This reflection has had a positive effect in developing an overall comprehensive view of the total portfolio of management education at the University of Porto, including undergraduate, pre-experience, post-experience, specialised postgraduate and non-degree executive education programmes, irrespectively of the schools where specific programmes are offered. Moving forward, we believe that the external communication of this comprehensive view of the full portfolio of programmes and activities can lead to significant synergies in terms of communication, brand equity and overall reputation.

Another consequence of the BSIS process has been the collaborative spirit that it created. For the first time, the two schools, which had generally worked independently, were talking to external stakeholders with a single face and single goal – to educate future business leaders and, thus, improve the management capabilities of Portuguese businesses and society, especially in the north of the country.

For the external stakeholders, the process, and most particularly, the interview with the team leaders, was a rare opportunity to think jointly about the two schools and their stakes in them. Internally, the BSIS process has already made change happen: for the first time, faculty and staff of the two schools (and university staff) were working together and not just at the operational level, as they typically used to do. In the process, they came to take stock of the current state of co-operation (or lack of it) and to assess the domains where co-operation made sense and should be developed further. This is already enhancing efficiency and creating synergies in key areas of the two schools’ activities. Regarding intellectual contribution and its external communication, BSIS has led both schools to proactively disseminate the managerial relevance of research output to the business community by means of research reports, newsletters, trade publications and to organise topical seminars and discussion events.

Although career progression is monitored for MBA alumni, the schools do not have sufficient data for other alumni. BSIS has encouraged both schools to systematically collect data about alumni of all programmes in order to measure career progression as well as the extent to which their learning experience at our schools has helped them in their professional advancement. More broadly, the idea of developing an “Impact Information System” is now being considered. Such a system will centralise data on alumni, career services, corporate relations, publications, media presence and so on.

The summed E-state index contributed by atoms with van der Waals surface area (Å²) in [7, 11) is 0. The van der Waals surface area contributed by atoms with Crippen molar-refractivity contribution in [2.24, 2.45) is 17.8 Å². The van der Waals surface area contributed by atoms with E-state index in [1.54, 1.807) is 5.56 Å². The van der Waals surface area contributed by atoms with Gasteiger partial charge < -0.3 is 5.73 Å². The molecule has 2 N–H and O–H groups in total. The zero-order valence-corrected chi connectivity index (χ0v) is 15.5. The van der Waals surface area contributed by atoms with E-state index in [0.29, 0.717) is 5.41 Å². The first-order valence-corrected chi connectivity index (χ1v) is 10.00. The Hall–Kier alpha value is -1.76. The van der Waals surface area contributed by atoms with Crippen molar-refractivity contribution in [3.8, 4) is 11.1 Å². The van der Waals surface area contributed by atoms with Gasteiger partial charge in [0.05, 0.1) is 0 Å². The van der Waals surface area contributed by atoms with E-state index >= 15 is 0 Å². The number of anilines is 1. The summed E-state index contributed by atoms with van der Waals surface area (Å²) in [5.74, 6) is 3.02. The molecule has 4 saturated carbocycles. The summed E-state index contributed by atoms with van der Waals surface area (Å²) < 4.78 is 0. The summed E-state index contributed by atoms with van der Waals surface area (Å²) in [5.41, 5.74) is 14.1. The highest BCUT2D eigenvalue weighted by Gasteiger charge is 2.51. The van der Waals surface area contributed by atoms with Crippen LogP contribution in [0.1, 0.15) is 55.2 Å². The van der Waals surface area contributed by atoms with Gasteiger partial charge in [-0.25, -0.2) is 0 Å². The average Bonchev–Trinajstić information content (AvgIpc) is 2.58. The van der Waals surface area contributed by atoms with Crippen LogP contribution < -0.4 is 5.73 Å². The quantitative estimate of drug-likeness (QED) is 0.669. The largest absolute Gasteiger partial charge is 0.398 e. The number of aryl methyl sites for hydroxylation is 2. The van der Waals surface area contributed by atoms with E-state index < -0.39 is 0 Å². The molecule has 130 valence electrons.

In addition to these specific initiatives, a more subtle consequence of BSIS has been the gradual development of an “impact culture”. Increasingly, management, staff and faculty are recognising the importance of measuring impact and thus becoming aware of their own contribution and of the collective impact of the schools’ activities. This is key for designing impact-oriented programmes.

The BSIS process has been of great value to the University of Porto, and more specifically to its two management schools. It has offered the opportunity to assess the impact that we produce on the local community and beyond, and to reassess the expectations of our main stakeholders regarding our activities. For both schools, BSIS has been a powerful instrument not only to raise internal and external awareness about impact but also to influence the management agendas, both at operational and strategic levels, while developing an impact-oriented culture in the schools. Subsequent to the BSIS process, the schools now envisage further collaboration, better alignment and joint projects for greater societal impact. While the schools will continue to operate in different and non-overlapping domains, there is a growing consensus that many synergies can be obtained through closer relationships and joint strategies, which in turn will lead to greater impact and recognition.

academics working across boundaries conflict of interest or mutual enrichment

See more articles from Vol. 12 Issue 03 – ’18.